‘Women can do anything they want, as long as they put their heart and mind into it’
‘My name is Elinaja. For a large part of my married life, I believed I was worthless – a displaced woman who was good for nothing. I’ve tried to forget, but I just can’t. I still remember the constant fights and the swearing, all the words my husband used to call me. Sometimes even in front of our children. Life left me no choice, I was forced to change my story. My only option was to move. I could only take my sons, my meagre job experience and myself. Bit by bit, the new chapter in my life started.
Raising my boys into morally upright men became the sole purpose of my life. I wanted them to have everything a child with two responsible parents would have. I had to be their father and their mother. I started a small backyard farm, because I needed to provide for my boys. They needed a roof over their heads, food on the table and they had to go to school. By raising cows and selling their milk, I managed to do all that.
Although my husband didn’t want me or our children anymore, he also didn’t want to leave us alone. He kept coming back and continued to abuse me. The situation became so bad that I had to flee to my brother’s home. Every time I thought I was becoming stronger and that I was doing better, my husband returned. He crushed my heart and my strength over and over again.
I was working extremely hard for a very long time. I didn’t even realise how hard I was working until my body started to protest. I was suffering from chronic knee pain for 15 years, which turned out to be osteoarthritis. The pain was unbearable and it seemed as if no one was able to treat me. The pain slowed me down, both physically and emotionally.
At the time, my eldest son had already found a wife and my other two boys were in their last year of university. I felt disparaged, because our roles had reversed – I depended on them instead while it should be the other way round. I felt disabled and depressed. But four years ago, I had a knee replacement and that made all the difference. I am not in pain anymore.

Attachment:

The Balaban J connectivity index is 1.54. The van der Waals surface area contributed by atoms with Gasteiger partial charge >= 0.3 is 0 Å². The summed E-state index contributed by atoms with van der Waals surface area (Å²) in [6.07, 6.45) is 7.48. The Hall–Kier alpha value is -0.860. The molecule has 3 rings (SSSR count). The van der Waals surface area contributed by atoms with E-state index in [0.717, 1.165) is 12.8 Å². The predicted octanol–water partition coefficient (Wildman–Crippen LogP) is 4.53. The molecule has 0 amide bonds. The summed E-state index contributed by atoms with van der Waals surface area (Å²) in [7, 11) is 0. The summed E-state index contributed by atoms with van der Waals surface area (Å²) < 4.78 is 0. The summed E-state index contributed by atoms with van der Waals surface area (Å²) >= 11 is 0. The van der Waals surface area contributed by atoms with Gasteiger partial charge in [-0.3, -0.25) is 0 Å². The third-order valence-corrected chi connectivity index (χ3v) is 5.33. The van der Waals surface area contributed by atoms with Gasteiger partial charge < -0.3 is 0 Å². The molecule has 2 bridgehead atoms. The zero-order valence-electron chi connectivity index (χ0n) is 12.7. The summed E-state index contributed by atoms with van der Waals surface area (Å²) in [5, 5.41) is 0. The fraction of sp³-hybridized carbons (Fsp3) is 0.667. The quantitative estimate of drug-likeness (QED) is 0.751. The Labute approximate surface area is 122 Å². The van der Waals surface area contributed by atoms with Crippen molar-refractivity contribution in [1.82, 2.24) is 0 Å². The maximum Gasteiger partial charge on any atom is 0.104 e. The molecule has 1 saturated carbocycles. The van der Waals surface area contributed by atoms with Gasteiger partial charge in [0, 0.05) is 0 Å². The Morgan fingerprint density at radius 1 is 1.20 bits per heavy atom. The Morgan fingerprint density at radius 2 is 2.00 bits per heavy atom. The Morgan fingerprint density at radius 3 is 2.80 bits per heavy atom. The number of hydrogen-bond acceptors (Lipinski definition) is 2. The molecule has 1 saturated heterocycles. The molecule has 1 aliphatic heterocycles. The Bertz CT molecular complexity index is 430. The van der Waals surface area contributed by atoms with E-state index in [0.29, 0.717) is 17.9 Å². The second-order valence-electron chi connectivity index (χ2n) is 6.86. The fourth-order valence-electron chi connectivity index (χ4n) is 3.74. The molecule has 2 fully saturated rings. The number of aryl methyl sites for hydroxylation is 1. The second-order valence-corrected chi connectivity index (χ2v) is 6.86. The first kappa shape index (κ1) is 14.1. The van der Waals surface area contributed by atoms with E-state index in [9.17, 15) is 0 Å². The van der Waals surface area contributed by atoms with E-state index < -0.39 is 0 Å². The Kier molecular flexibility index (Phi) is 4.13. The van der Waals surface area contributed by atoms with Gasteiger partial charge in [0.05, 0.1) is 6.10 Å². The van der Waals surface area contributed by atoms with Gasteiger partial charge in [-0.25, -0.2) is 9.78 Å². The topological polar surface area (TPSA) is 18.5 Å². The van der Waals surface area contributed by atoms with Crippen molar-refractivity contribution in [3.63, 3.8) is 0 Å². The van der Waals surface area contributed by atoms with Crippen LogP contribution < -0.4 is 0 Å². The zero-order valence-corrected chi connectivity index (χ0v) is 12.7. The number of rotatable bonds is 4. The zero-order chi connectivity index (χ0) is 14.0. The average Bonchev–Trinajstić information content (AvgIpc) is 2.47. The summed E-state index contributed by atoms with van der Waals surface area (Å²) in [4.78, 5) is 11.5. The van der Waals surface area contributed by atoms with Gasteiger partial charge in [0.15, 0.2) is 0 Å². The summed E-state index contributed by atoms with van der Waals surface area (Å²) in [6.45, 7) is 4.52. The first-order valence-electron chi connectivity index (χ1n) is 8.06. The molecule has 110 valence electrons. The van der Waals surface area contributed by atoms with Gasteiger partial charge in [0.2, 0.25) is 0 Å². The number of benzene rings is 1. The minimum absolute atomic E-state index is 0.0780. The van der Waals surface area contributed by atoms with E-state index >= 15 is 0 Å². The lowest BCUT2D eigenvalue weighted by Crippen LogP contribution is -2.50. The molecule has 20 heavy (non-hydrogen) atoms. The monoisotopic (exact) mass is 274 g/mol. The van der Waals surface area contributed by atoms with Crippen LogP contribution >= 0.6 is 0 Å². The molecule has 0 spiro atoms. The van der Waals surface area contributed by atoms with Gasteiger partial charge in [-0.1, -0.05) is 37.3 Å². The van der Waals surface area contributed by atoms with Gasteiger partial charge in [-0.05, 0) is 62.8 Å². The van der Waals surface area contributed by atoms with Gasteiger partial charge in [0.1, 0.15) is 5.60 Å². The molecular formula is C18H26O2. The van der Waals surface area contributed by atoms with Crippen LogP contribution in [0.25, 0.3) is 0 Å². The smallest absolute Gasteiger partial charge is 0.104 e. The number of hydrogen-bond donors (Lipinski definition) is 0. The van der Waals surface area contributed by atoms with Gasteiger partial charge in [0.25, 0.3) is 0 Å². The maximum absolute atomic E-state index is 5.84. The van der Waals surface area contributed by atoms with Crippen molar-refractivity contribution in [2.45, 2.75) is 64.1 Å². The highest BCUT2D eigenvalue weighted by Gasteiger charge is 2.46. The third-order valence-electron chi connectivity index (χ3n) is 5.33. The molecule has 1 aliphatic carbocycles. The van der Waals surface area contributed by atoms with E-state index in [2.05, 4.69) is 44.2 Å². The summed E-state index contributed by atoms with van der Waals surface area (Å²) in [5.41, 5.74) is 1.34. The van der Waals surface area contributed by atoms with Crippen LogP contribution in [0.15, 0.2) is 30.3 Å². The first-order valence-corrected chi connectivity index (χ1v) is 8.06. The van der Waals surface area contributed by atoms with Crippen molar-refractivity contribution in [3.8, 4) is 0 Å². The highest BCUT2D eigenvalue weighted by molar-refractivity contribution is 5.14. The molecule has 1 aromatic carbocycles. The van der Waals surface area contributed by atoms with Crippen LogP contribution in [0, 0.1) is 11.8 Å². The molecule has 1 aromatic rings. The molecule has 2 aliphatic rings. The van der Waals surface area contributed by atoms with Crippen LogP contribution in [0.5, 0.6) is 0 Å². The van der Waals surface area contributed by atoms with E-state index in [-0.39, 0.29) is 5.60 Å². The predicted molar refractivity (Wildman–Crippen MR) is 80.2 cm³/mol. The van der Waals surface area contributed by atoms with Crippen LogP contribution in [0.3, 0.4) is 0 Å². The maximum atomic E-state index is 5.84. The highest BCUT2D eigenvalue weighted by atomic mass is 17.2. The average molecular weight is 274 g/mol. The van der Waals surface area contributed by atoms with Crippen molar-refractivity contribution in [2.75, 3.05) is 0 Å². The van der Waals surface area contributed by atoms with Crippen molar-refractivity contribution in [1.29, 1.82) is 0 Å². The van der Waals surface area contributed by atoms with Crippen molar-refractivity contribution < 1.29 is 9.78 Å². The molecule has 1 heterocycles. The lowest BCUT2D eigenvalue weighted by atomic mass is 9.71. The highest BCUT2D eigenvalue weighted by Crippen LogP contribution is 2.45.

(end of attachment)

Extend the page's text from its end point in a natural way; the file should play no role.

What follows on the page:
Even though I left school at an early age, I feel that a good education is very important. I believe that I raised my sons to be good men. From the time they were small, we worked as a team. We did almost everything together. My boys are my strength.
My father offered me a piece of land, but I refused. I wanted to be independent and do everything myself. I worked on my property with my own sweat and blood. I may have started out with a wooden shack, but today I’m living in a beautiful home that my sons and I built together.
When I was in primary school, I dreamed of becoming a soldier. I have to admit that, to a degree, I regret that this dream didn’t come true. But at the same time, I am grateful that my boys have achieved their dreams. That gives me peace of mind.
Sometimes I still wonder whether their father is proud of everything that our sons have accomplished. It doesn’t matter what he thinks of me, we got divorced over 20 years ago. But does he still remember his sons? Does he miss them? Or is he enjoying life in Dar es Salaam and are they dead to him, just like I am?
At the moment, I own five cows and four calves. Their milk is my main source of income. I don’t see myself doing any other work besides keeping livestock. I’m thinking of moving, so I can buy a bigger plot of land, where I’ll be able to keep more animals. Maybe I will also build a larger house.
I used to believe what my former husband said, that I was good for nothing and that I wouldn’t succeed at anything. That has changed, although it took me quite some time. Now, there’s not a doubt in my mind that a woman can do anything she wants, as long as she puts her heart and mind into it. Nothing can stop her.’
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